HONG KONG (AFP) – Asian markets rose in thin trade Monday ahead of the festive season, tracking cues from Wall Street where stocks surged in a Federal Reserve-fuelled “Santa Claus rally” last week.
Stabler oil markets also provided support, with crude prices ticking higher as analysts predicted the sector had bottomed out after plunging almost 50 per cent since June.
Sydney soared 1.94 per cent, or 103.35 points, to 5,442, Seoul gained 0.68 per cent, or 13.14 points, to 1,943.12, Hong Kong climbed 1.26 per cent, 291.94 points to 23,408.57 and Shanghai was up 0.61 per cent, or 18.85 points, to 3,127.45.
Tokyo closed flat, edging up 13.74 points to 17,635.14.
Trading is expected to be thin this week at the start of the holiday season, with many traders away for Christmas and New Year celebrations.
The gains in Asia come after US stocks went from famine to feast last week, starting out fearful of crashing oil prices and finishing it smiling at a “Santa Claus rally”.
Worries about tumbling oil prices and the crashing Russian ruble, which has lost nearly half its value in 2014 against the dollar, prompted grim sentiment among investors.
But markets began reversing course as the US Federal Reserve left in place market expectations that it may raise interest rates only in the middle of 2015 – and not sooner – and gave a fairly upbeat assessment of the world’s biggest economy.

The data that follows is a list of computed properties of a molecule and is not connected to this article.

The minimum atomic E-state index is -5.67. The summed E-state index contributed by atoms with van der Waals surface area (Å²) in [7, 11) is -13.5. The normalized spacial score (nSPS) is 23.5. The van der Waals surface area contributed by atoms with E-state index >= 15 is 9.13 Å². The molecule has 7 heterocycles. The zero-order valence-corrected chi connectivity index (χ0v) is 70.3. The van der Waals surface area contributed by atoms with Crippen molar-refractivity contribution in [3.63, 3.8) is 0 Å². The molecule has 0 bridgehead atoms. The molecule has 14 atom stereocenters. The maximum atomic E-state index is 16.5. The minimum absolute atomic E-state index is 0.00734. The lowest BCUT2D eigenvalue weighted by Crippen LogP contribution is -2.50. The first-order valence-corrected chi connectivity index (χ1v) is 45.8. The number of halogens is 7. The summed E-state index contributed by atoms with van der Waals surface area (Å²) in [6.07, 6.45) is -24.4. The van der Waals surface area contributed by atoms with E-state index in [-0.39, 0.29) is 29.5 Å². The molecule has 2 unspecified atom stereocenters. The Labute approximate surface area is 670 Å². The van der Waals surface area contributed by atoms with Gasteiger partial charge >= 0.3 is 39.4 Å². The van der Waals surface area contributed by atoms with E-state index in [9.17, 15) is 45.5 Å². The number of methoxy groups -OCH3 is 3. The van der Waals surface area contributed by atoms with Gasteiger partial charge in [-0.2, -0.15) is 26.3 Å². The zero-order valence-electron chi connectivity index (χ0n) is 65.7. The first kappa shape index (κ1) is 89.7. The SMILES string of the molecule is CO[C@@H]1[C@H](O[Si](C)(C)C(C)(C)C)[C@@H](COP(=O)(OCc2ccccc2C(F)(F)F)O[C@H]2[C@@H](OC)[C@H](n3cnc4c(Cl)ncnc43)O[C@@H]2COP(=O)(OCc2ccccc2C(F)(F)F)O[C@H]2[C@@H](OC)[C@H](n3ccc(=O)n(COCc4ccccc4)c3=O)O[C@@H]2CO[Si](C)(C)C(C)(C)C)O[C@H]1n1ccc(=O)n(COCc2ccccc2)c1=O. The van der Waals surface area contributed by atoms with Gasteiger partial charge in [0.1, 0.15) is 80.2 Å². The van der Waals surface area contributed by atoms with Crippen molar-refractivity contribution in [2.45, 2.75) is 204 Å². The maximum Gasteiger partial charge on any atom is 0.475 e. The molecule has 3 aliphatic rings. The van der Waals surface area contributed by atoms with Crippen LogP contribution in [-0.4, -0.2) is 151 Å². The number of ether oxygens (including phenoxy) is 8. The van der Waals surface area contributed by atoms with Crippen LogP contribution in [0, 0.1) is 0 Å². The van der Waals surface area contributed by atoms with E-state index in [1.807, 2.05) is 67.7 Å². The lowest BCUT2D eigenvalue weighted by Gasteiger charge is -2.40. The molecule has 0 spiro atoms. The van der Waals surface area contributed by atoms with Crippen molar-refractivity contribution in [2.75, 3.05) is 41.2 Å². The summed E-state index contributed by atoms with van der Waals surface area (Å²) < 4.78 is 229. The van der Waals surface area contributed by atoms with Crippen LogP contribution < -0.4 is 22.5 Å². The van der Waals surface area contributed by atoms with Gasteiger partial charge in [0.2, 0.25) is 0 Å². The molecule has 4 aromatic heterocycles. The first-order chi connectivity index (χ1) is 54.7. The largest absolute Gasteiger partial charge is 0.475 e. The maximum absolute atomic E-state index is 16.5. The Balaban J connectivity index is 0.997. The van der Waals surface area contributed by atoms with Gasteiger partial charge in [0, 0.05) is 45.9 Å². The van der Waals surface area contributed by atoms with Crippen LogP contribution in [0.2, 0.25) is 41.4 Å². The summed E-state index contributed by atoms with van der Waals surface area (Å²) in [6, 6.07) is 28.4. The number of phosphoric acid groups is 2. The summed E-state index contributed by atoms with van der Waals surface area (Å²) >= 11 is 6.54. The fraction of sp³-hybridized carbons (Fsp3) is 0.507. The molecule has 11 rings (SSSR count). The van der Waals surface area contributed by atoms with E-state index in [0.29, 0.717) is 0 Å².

Following a two-day meeting, Fed Chair Janet Yellen offered reassurances that sharply lower oil prices are a net positive for the economy and that economic fallout from Russia’s struggles is likely to be limited.
US stocks rose for the third day in a row on Friday, with the blue-chip Dow Jones Industrial Average closing up 0.15 per cent at 17,804.80.
The broad-based S&P 500 rose 0.46 per cent to 2,070.65, about five points below its record.
The dollar stayed firm after Yellen’s comments. The greenback was at 119.51 yen in Asian afternoon trade, up from 119.43 yen in New York on Friday.
While the Fed did not accelerate its timeline for raising interest rates, currency traders are betting the US will increase borrowing costs more quickly than other major central banks, which would tend to boost demand for the dollar.
The euro bought $1.2240 and 146.30 yen, against $1.2227 and 146.06 yen in US trade.
On oil markets, US benchmark West Texas Intermediate (WTI) for February delivery gained 79 cents to $57.92 while Brent crude for February added 91 cents to $62.29 in afternoon trade.
Gold was at $1,198.02 an ounce, compared to $1,198.10 late Friday.